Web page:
Petitioners timely filed their 2007 Federal income tax return. The return reported all of Mr. Ramirez's income, including the talent and remote fees, as wages on line 7 of Form 1040. The return also included a Schedule C on which petitioners claimed deductions for $26,303 in expenses related to Mr. Ramirez's promotional work for his sponsors; the Schedule C did not report his $82,000 in talent and remote fees. The Schedule C included a statement written in Part V, Other Expenses, which stated: "Note: W-2 gross includes freelance talent income of $82,000. See letter from emplyer [sic] attached" and included a copy of Mr. Wilson's letter. Petitioners' accountant, Kenneth Davis, a certified public accountant, whose client base included other radio personalities, testified as to why he prepared petitioners' tax return in this manner:

[T]he only other way I could have done it would be to show a schedule and then back out from the wages a -- the 82000 and put it on Schedule C with a note that this represents freelance talent fees included in the W-2. At that point, it would create a problem because I'd get a CP2000 notice that information on the tax return did not agree with what was reported by the payers.

Believing that reporting petitioners' income in this way could lead to problems with the Internal Revenue Service, Mr. Davis requested Univision to report the talent and remote fees on Form-1099-MISC, Miscellaneous Income, instead of on Form W-2, but Univision refused to do so because, according to Mr. Davis, "that's the way the IRS wants it."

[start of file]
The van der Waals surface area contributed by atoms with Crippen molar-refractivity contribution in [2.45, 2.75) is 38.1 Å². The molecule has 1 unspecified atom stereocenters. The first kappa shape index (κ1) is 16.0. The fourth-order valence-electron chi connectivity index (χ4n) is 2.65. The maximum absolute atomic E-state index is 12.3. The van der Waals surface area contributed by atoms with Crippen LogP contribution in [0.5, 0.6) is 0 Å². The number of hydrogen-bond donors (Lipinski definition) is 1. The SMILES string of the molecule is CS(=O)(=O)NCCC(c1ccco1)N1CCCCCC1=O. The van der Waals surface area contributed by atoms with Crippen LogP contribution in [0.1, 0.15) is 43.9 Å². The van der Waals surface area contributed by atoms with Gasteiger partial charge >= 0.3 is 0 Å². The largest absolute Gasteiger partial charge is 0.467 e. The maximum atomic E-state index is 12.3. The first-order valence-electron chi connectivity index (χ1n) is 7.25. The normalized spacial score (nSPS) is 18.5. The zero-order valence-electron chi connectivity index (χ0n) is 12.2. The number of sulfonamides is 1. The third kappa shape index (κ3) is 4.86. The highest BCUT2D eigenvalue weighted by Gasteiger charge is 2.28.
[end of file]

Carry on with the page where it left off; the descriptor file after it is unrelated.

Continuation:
Discussion

The Commissioner's determinations are presumed correct, and taxpayers bear the burden of proving that those determinations are erroneous. Rule 142(a); Welch v. Helvering, 290 U.S. 111, 115 (1933). Petitioners assert that although Mr. Ramirez was an employee of Univision with respect to his radio personality duties as described in his employment agreement, he was an independent contractor with respect to the promotional services he provided to his sponsors; consequently, the business expenses related to those services were deductible on Schedule C. On the other hand, respondent asserts that Mr. Ramirez was a common law employee of Univision with respect to all of his earnings; consequently, the talent and remote fees are employee wages and the expenses associated with those earnings are not deductible on Schedule C. Respondent does not contest the accuracy as to the amounts reported by petitioners for Mr. Ramirez's work expenses but maintains that those expenses are deductible as miscellaneous itemized deductions on Schedule A, to the extent that the expenses exceed 2% of petitioners' adjusted gross income. See secs. 62(a)(2), 67.

Whether an individual is an employee or an independent contractor is a factual question to which common law principles apply. Sec. 3121(d)(2); Nationwide Mut. Ins. Co. v. Darden, 503 U.S. 318, 323 (1992); Weber v. Commissioner, 103 T.C. 378, 386 (1994), aff'd, 60 F.3d 1104 (4th Cir. 1995). Factors relevant in determining the existence of an employment relationship include: (1) the degree of control exercised by the principal over the details of the work; (2) which party invests in the facilities used by the worker; (3) the opportunity of the worker for profit or loss; (4) whether the principal can discharge the individual; (5) whether the work is an integral part of the principal's regular business; (6) the permanency of the relationship; (7) the relationship the parties believe they were creating; and (8) the provision of employee benefits. NLRB v. United Ins. Co., 390 U.S. 254, 258-260 (1968); Ewens & Miller, Inc. v. Commissioner, 117 T.C. 263, 270 (2001); Weber v. Commissioner, 103 T.C. at 387; see also sec. 31.3121(d)-1(c)(2), Employment Tax Regs. (setting forth criteria for identifying employees under common law rules). All of the facts and circumstances are considered, and no one factor dictates the outcome. Ewens & Miller. Inc. v. Commissioner, 117 T.C. at 270.